This tutorial will introduce the basic concepts behind the OpenMesh Python Bindings.
We will cover the following topics:
In addition, we will briefly discuss some of the differences between the Python Bindings and the original C++ implementation of OpenMesh.
The Python Bindings depend on the following libraries:
The Python Bindings are automatically built with OpenMesh. The generated files are written to the Build/python subdirectory of the build tree. For more information on how to build OpenMesh see Compiling OpenMesh.
If CMake does not find your Python installation (or finds the wrong one) you can explicitly specify an installation by setting the following variables:
PYTHON_LIBRARY - Path to the python library PYTHON_INCLUDE_DIR - Path to where Python.h is found
Similarly, if CMake does not find your Boost Python installation, set the following variables:
BOOST_ROOT - Preferred installation prefix BOOST_INCLUDEDIR - Preferred include directory e.g. <prefix>/include BOOST_LIBRARYDIR - Preferred library directory e.g. <prefix>/lib
To use the OpenMesh Python Bindings we first need to import the openmesh module:
The module provides two mesh classes: One for polygonal meshes (PolyMesh) and one for triangle meshes (TriMesh). You should use triangle meshes whenever possible, since they are usually more efficient. In addition, some algorithms are only implemented for triangle meshes while triangle meshes inherit the full functionality of polygonal meshes.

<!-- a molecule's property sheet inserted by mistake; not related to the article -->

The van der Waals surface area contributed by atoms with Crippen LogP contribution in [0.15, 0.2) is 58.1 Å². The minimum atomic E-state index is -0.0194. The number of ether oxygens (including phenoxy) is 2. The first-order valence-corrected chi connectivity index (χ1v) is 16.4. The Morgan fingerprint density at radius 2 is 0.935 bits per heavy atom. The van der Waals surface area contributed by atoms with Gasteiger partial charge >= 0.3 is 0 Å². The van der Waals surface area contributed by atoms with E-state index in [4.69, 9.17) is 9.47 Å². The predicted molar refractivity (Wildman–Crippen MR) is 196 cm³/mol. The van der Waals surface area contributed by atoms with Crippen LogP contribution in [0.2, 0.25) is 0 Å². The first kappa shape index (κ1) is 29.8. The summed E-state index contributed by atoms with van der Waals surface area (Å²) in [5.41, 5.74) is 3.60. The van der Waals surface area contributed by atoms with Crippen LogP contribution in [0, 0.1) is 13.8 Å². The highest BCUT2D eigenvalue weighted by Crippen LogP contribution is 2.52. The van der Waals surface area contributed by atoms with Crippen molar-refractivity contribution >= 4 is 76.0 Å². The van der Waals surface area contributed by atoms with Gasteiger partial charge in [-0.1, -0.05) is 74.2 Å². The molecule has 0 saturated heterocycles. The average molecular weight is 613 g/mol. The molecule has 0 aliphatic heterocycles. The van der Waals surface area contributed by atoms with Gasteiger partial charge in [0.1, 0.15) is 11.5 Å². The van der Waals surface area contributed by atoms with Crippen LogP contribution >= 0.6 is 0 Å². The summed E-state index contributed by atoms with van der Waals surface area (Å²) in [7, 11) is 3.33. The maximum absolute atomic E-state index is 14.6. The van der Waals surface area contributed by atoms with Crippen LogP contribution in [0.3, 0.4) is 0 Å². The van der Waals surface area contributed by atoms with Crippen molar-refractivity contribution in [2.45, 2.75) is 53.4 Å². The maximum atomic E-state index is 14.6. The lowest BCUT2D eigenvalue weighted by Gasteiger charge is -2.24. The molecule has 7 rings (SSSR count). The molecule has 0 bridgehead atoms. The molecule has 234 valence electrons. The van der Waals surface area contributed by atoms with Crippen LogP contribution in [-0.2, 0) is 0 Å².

The following code creates a new triangle mesh:
We can add a new vertex to the mesh by calling the add_vertex() member function. This function gets a coordinate and returns a handle to the newly inserted vertex.
To add a new face to the mesh we have to call add_face(). This function gets the handles of the vertices that make up the new face and returns a handle to the newly inserted face:
We can also use a Python list to add a face to the mesh:
Now that we have added a couple of vertices to the mesh, we can iterate over them and print out their indices:
We can also iterate over halfedges, edges and faces by calling mesh.halfedges(), mesh.edges() and mesh.faces() respectively:
To iterate over the items adjacent to another item we can use one of the circulator functions. For example, to iterate over the vertices adjacent to another vertex we can call mesh.vv() and pass the handle of the center vertex:
We can also iterate over the adjacent halfedges, edges and faces:
To iterate over the items adjacent to a face we can use the following functions:
OpenMesh allows us to dynamically add custom properties to a mesh. We can add properties to vertices, halfedges, edges, faces and the mesh itself. To add a property to a mesh (and later access its value) we have to use a property handle of the appropriate type:
The following code shows how to add a vertex property to a mesh:
The second parameter of the function add_property() is optional. The parameter is used to specify a name for the new property. This name can later be used to retrieve a handle to the property using the get_property_handle() member function.
Now that we have added a vertex property to the mesh we can set and get its value. Here we will use the property to store the center of gravity of each vertex' neighborhood: